True, those days might have been hoppin' and boppin' all right, but back then Americans readily opened their front doors and their homes to the Fuller Brush Man, milk man, house-call-making doctors and that newest of necessities, the TV repairman.
Here in the 21st century however, entire generations have absolutely no recollection of such convenient door-to-door service. Too bad they never lived in Roachdale.
On April 4, the business will become Muse Heating & Cooling, an enterprise the couple have been operating out of their home the past three years. However, before they settle into the building at 14 E. Washington St., Roachdale, a retirement celebration for Pat Allen will be combined with an open house to meet the Muses and enjoy some refreshments from 1 to 4 p.m. on Saturday, April 2. Cards and well wishes are appreciated.
"This is my baby, and Brandy said she would take care of it for me," Pat Allen said as she reminisced about her late husband Bob opening the business, making house calls, picking out appliances for customers and serving as a small-town repository for memories and good times.
"It's just like a doctor being on call 24 hours a day," she smiled. "But I wouldn't trade all those years and those memories for anything."
She recalled her husband often making needed repairs for people who didn't have the money to pay and settled their bills with pies or cakes. Or the myriad of things Bob would end up doing for his loyal customers, like changing tricky lightbulbs or hooking up VCRs and other appliances without asking for anything extra.
Pat, who turned 75 in January, can even remember the very first TV set the Allens sold.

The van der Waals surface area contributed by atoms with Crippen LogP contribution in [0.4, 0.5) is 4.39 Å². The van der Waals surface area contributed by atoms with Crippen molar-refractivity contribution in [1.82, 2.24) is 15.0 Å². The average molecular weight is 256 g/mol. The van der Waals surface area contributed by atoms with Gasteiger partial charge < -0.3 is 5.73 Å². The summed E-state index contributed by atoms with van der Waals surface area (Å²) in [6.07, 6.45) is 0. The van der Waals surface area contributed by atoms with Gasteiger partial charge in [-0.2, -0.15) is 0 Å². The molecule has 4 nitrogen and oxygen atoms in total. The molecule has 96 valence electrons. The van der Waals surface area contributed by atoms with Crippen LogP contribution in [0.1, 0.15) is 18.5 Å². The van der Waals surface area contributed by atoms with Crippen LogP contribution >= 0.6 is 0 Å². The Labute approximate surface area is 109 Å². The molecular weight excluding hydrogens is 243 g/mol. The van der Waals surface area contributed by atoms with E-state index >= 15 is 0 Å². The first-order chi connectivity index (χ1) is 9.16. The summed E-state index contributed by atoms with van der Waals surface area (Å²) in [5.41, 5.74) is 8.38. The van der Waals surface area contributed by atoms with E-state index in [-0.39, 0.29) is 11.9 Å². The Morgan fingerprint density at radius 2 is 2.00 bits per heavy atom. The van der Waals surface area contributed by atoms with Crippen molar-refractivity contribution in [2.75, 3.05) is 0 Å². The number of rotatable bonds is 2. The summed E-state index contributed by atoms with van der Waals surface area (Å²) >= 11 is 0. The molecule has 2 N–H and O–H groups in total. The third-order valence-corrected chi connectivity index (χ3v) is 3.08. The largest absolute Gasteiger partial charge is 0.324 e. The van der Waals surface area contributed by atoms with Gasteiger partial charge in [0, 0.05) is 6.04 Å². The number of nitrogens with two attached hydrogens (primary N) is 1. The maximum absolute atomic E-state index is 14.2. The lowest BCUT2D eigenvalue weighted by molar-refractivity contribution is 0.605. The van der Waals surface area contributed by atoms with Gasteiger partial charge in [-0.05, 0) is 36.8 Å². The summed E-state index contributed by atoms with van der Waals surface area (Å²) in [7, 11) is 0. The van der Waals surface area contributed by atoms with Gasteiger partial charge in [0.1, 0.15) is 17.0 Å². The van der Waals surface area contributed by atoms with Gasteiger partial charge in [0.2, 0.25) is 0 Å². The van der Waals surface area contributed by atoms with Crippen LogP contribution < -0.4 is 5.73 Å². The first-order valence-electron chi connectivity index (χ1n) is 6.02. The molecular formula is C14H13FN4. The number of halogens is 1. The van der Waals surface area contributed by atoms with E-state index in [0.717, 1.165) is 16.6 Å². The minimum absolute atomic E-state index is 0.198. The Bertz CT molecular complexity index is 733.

"We started out when color TV was just coming in," Pat recalled, and I remember we sold a big, old console set to Gene Hutchins."
At the time, Bob used a station wagon to make his TV repair calls, so it was a real chore to load the monster set (a piece of furniture for all intents and purposes) onto the car's tailgate for delivery. Pat remembered having to hold onto the set while balancing herself on the tailgate as the Allens made their first TV set delivery.
The Allens also came up with a nifty piece of creative marketing they revived each New Year's for several years.
"Every New Year's Eve we would load up all the color TVs we had in the store and deliver them around town so people could watch the New Year's Day parades in color," Allen said. "We ended leaving eight or nine of them right where we delivered them because people ended up buying them."
Many a time, she said, Bob would go out on a call and pronounce last rites for the family's old RCA, Zenith or Admiral. Roachdale residents trusted the Allens enough that they'd just tell Bob to "bring us another TV."
Pat Allen says she raised her family at the store. Daughters Penny Long, Coatesville, Pamela Jeffries, Baltimore, Cindy Burns, Crystal River, Fla., and son Heath Allen, Danville, wouldn't have had it any other way.
"Mom and dad grew up in Roachdale," Penny Long recalled. "They have been there forever. I think my mom said she raised us kids by way of the store but you know it was never a burden. We always knew where mom and dad were and the shop became a huge part of our family. It was like our second home.
"I remember we got a dime a day," she added. "We would walk home from school and check in the shop after school, then we'd go down to Irwin's drugstore for a candy bar and a Coke."
That is the small-town legacy the Muses are inheriting. Pat Allen laughs that she "handpicked them" to take over the business.
"I'm leaving it in good hands," she said. "When Bob died six years ago everyone thought I would give up the shop, but it kept me going."
Penny Long, whose husband Jerry also helped with deliveries and other duties in recent years, agreed and called the end of an era "bittersweet."
"After my dad passed away (in 2005), it has been a lifesaver for mom and many of the widowed people in town (many of whom comprise the Puzzle Club that meets in the back room). It has been a blessing to our family and will be missed."
The Muses plan to keep the appliance store open 8 a.m. to 6 p.m. daily with the Muse Video store closing at 8 p.m. on weekdays and 9 p.m. on weekends.
And Pat Allen? What will she do now after 56 years of calling the shop home?
"Flea markets and yard sales, here I come," she said.